Skip to 0 minutes and 8 seconds Let’s have a look at another technique now called “arpeggiation” or “rolling” chords. Supposing our final chord in a piece is C major7, now we can play that by rolling the left hand.
Skip to 0 minutes and 25 seconds We can roll both hands - and we can keep this going - rolling chords. And we can roll the other way - although that’s used less frequently.
Skip to 0 minutes and 47 seconds Let’s have an example. Let’s look at “You Took Advantage Of Me” - “Satin Doll” does’t really lend itself to arpeggiation. I’m going to roll the first chord in the left hand - I’ll just roll it probably in the left hand. Then it’s E diminished. Then it’s F minor. When I play - because I’m rolling it - a seventh-tenth or a fifth-tenth - depends on how I’m feeling - F sharp diminished - another fifth-tenth.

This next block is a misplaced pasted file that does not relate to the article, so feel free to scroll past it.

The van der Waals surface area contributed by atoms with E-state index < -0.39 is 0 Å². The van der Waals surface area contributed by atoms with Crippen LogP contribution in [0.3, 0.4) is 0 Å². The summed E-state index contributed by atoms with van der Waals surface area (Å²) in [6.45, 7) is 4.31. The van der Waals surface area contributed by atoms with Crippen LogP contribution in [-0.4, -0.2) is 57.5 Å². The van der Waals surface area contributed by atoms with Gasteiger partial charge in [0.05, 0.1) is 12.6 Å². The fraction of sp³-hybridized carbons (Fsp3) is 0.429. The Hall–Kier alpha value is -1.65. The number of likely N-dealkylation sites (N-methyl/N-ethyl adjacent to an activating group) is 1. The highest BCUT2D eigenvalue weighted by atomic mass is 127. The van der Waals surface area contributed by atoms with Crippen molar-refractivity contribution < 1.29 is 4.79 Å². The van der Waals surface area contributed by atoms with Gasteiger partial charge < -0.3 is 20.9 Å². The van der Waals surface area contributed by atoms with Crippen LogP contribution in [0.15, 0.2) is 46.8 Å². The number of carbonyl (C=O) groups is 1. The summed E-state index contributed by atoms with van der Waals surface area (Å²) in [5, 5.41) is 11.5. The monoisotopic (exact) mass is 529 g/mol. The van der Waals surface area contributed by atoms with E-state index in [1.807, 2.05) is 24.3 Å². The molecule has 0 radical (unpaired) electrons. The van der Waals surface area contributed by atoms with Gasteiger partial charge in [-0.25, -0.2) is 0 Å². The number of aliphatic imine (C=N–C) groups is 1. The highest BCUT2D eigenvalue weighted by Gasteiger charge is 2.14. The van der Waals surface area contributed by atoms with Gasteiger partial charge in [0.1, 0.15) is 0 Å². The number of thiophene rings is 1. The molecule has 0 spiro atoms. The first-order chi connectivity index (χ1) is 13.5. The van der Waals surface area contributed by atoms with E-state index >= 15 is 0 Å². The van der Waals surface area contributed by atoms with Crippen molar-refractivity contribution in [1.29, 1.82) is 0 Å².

Skip to 1 minute and 24 seconds And then let’s when we get to the end - do some dominant pedalling.
Skip to 1 minute and 48 seconds It’s out of time
Skip to 3 minutes and 20 seconds OK, somebody may have noticed that I played a Ray chord in the middle there, and at the end I did a little bit of rolling down. It’s not supposed to be in time but this is the idea of rolling, at least in the left hand. We wouldn’t probably do a whole chorus of that but we would introduce it at moments when it seemed musically correct - arpeggiation.
Arpeggiation, example "You Took Advantage Of Me"
We consider the technique of arpeggiation or rolling chords and as an example apply it to the standard “You Took Advantage Of Me”.
You can download the chart for the tune of “You Took Advantage Of Me” in PDF format at the bottom of this step.
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